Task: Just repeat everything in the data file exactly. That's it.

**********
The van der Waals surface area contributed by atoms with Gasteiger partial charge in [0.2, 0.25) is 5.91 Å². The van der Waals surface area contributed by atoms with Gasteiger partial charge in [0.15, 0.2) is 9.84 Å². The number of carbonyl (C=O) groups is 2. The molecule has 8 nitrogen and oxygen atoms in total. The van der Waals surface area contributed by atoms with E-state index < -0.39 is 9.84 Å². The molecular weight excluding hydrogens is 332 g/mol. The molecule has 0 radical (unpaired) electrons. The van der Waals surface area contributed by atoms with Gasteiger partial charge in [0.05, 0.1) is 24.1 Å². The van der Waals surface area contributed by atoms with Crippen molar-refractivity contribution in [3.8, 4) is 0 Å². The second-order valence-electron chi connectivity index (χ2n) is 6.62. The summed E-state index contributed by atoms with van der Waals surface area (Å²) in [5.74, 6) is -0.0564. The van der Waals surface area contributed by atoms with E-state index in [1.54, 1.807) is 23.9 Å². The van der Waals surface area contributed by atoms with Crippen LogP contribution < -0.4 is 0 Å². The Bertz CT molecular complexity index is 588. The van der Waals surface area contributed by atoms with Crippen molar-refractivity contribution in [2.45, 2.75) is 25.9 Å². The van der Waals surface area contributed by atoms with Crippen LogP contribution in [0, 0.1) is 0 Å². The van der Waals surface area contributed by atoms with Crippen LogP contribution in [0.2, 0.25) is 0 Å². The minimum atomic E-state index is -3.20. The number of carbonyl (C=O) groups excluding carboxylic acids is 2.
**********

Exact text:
The van der Waals surface area contributed by atoms with Gasteiger partial charge in [0.2, 0.25) is 5.91 Å². The van der Waals surface area contributed by atoms with Gasteiger partial charge in [0.15, 0.2) is 9.84 Å². The number of carbonyl (C=O) groups is 2. The molecule has 8 nitrogen and oxygen atoms in total. The van der Waals surface area contributed by atoms with E-state index < -0.39 is 9.84 Å². The molecular weight excluding hydrogens is 332 g/mol. The molecule has 0 radical (unpaired) electrons. The van der Waals surface area contributed by atoms with Gasteiger partial charge in [0.05, 0.1) is 24.1 Å². The van der Waals surface area contributed by atoms with Crippen molar-refractivity contribution in [3.8, 4) is 0 Å². The second-order valence-electron chi connectivity index (χ2n) is 6.62. The summed E-state index contributed by atoms with van der Waals surface area (Å²) in [5.74, 6) is -0.0564. The van der Waals surface area contributed by atoms with E-state index in [1.54, 1.807) is 23.9 Å². The van der Waals surface area contributed by atoms with Crippen LogP contribution < -0.4 is 0 Å². The Bertz CT molecular complexity index is 588. The van der Waals surface area contributed by atoms with Crippen molar-refractivity contribution in [2.45, 2.75) is 25.9 Å². The van der Waals surface area contributed by atoms with Crippen LogP contribution in [0, 0.1) is 0 Å². The van der Waals surface area contributed by atoms with Crippen LogP contribution in [0.2, 0.25) is 0 Å². The minimum atomic E-state index is -3.20. The number of carbonyl (C=O) groups excluding carboxylic acids is 2.